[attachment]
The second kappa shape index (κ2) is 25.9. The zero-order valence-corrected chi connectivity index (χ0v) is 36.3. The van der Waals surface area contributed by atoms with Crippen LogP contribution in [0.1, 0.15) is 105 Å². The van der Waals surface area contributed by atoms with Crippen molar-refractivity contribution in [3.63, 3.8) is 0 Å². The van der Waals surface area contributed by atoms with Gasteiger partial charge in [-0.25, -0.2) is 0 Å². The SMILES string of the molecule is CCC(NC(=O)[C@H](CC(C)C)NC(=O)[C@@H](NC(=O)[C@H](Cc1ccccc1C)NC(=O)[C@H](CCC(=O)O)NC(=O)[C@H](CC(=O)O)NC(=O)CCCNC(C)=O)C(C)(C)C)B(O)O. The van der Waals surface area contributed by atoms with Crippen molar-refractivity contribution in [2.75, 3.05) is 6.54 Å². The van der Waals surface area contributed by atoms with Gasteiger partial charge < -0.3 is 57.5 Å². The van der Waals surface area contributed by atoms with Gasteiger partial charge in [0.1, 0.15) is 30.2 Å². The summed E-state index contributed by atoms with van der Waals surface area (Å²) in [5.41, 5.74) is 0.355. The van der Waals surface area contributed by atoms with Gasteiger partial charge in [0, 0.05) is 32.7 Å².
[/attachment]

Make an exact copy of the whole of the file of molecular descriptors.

The second kappa shape index (κ2) is 25.9. The zero-order valence-corrected chi connectivity index (χ0v) is 36.3. The van der Waals surface area contributed by atoms with Crippen LogP contribution in [0.1, 0.15) is 105 Å². The van der Waals surface area contributed by atoms with Crippen molar-refractivity contribution in [3.63, 3.8) is 0 Å². The van der Waals surface area contributed by atoms with Gasteiger partial charge in [-0.25, -0.2) is 0 Å². The SMILES string of the molecule is CCC(NC(=O)[C@H](CC(C)C)NC(=O)[C@@H](NC(=O)[C@H](Cc1ccccc1C)NC(=O)[C@H](CCC(=O)O)NC(=O)[C@H](CC(=O)O)NC(=O)CCCNC(C)=O)C(C)(C)C)B(O)O. The van der Waals surface area contributed by atoms with Crippen molar-refractivity contribution in [2.75, 3.05) is 6.54 Å². The van der Waals surface area contributed by atoms with Gasteiger partial charge < -0.3 is 57.5 Å². The van der Waals surface area contributed by atoms with Gasteiger partial charge in [0.1, 0.15) is 30.2 Å². The summed E-state index contributed by atoms with van der Waals surface area (Å²) in [5.41, 5.74) is 0.355. The van der Waals surface area contributed by atoms with Gasteiger partial charge in [0, 0.05) is 32.7 Å².